Ephesoft’s KV Extraction plugin provides a powerful way to extract values based upon their position to keywords. It’s the core of what allows Transact to avoid the need for templates. But, this plugin has seen little changes over the years. With the release of 2020.1.02, Ephesoft added options to allow Intelligent Character Recognition (ICR) extraction. This is done without needing to dive into RecoStar Design Studio. It opens up the door for better ICR engines in the future. In this post, we will explore the new options and their real-world applications.
Transact’s KV Extraction was previously designed to work with machine-printed values. If you wanted to extract handwritten values, you needed to use Fixed Form Extraction. Now, an option exists to extract handwriting from the same, familiar KV interface as before allowing for more flexibility than the Fixed Form engine alone. Additionally, there’s an option to use the traditional machine print KV extraction first. Then, fall back to the ICR engine if confidence is too low. This will allow for documents filled in both electronically and by hand to use the same extraction rules. Only the handwritten samples are sent to the ICR engine. This saves time if a paid ICR API is added later.
If a document can be received with either machine print or handwriting for the values, the Extraction Type option can be changed to KV + Hand/Machine Print to first try extraction via the traditional KV Extraction algorithm. If the confidence is below a threshold, switch to ICR extraction.
The Auto-Resize K/V Areas option could also be handy for documents that are received from sources with different dimensions. For instance, a document could be received by email or by mail. It could have different scan options selected on the submitter’s personal scanner versus the business’s scanner. When this option is checked and the Key (green) box has been drawn exactly over the key text, incoming documents will be resized. The key text’s size matches the sample’s to prevent value offset and dimensions from being incorrect. This could be handy on forms where small differences in dimensions can cause incorrect or extra data to be extracted.
Lastly, the Value Type option can be switched between Alphanumeric and Numeric. I saw dramatic increases in accuracy for number extraction when this was set to Numeric. In my testing, RecoStar isn’t great on handwritten strings with anything but the best handwriting and when mixed alphanumeric and symbol characters are involved. The results will often be better than the traditional machine print results. However, other ICR engines will be a welcome addition for handwriting extraction. Zia has an integration with Vidado with exceptional freeform handwriting recognition.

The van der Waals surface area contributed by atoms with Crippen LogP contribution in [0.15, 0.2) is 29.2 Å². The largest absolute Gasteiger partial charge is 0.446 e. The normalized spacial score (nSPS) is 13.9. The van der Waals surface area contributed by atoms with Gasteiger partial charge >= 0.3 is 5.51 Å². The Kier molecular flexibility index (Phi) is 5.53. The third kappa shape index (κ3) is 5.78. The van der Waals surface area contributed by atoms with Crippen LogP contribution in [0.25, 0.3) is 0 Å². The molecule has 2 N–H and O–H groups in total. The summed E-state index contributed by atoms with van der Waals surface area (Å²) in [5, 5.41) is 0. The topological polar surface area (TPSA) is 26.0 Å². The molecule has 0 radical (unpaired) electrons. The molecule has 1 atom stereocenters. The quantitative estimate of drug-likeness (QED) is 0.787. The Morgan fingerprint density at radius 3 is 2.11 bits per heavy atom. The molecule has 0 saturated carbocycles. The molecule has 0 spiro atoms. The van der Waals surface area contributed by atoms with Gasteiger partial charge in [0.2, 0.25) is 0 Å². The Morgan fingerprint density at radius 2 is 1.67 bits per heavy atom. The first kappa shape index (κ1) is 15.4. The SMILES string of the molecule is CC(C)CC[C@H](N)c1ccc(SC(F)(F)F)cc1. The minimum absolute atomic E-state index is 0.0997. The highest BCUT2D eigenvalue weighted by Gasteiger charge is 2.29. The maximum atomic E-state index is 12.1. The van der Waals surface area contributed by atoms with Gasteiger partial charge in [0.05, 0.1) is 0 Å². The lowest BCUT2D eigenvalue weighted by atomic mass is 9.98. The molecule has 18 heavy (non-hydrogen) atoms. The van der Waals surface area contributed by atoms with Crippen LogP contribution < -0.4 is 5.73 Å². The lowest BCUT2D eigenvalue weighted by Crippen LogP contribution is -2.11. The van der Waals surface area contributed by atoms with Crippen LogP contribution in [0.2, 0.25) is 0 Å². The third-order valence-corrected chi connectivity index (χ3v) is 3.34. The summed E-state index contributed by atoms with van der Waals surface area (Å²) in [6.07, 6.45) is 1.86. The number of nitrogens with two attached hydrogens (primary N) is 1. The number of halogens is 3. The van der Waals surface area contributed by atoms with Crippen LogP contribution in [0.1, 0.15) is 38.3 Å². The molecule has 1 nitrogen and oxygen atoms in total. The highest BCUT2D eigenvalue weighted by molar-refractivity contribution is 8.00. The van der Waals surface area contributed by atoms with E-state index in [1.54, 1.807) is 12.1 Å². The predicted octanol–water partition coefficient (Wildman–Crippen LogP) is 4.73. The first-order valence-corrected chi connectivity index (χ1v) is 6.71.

Checkbox detection has been available in Fixed Form Extraction in Transact for a long time, but this method is time-consuming and learning to use RecoStar Design Studio isn’t for the faint of heart. With the addition of checkbox detection to KV Extraction, it will be much more cost-effective and flexible to add checkbox detection to more documents. For those that have done checkbox detection in RecoStar, note that the KV Extraction method is using simple pixel count (dark versus light pixel percentage within the drawn value box). On the other hand, RecoStar attempts to detect the box itself then determine the pixel count within that box.
When Checkbox Detection is chosen as the extraction method, you’ll see a Pixel Density % option appear. This option defaults to 100, so you’ll want to greatly lower this value. When you perform a test on the KV Extraction setup screen, the confidence that’s returned is the percentage of pixels that are dark within your current key box. You can use this to help determine a good threshold for checked versus unchecked boxes.
One slight annoyance with this method is that the Value regular expression needs to be manually set to .+. Maybe Ephesoft will make this automatic in future versions, but for now make sure not to overlook that field.
I’ve seen issues with documents that have checkboxes that can be different sizes. A customer’s form is identical in all ways except for the checkbox size. I’m not sure if this is due to differences in rendering by PDF editors when filled out or if the form was modified with different sized checkboxes at some point so now two variations are in circulation. Whatever the case, the smaller checkbox when checked returns a pixel count of 8%, and the larger checkbox when unchecked has a pixel count of 14%. This leaves no overlap to set a threshold that will work for both variations, and since they’re identical besides the checkboxes, I haven’t found a way to classify them differently.
More investigation will be required to find a working solution. Custom code may be required to programmatically determine the checkbox size and set the true/false value based upon the determined checkbox size. Note that this situation is difficult to handle in the traditional fixed-form extraction in RecoStar Design Studio.
Like checkboxes, Transact can determine if a field contains a signature. Unlike checkboxes, this doesn’t seem to be using a basic pixel count but a bit more sophisticated algorithm. In my testing, I moved the value box over actual signatures, blank fields, names, addresses, and machine print. The algorithm seems to look for handwritten letters. When placed over machine print, handwritten numbers, and blank areas, false was returned. When placed over signatures or handwritten text with at least one letter, then it would return true. This should be a good option when looking for human signatures. However, if documents can be filled in electronically and have machine print in the signature field, it may be best to use the checkbox detection feature and determine if it was signed based on the pixel percentage.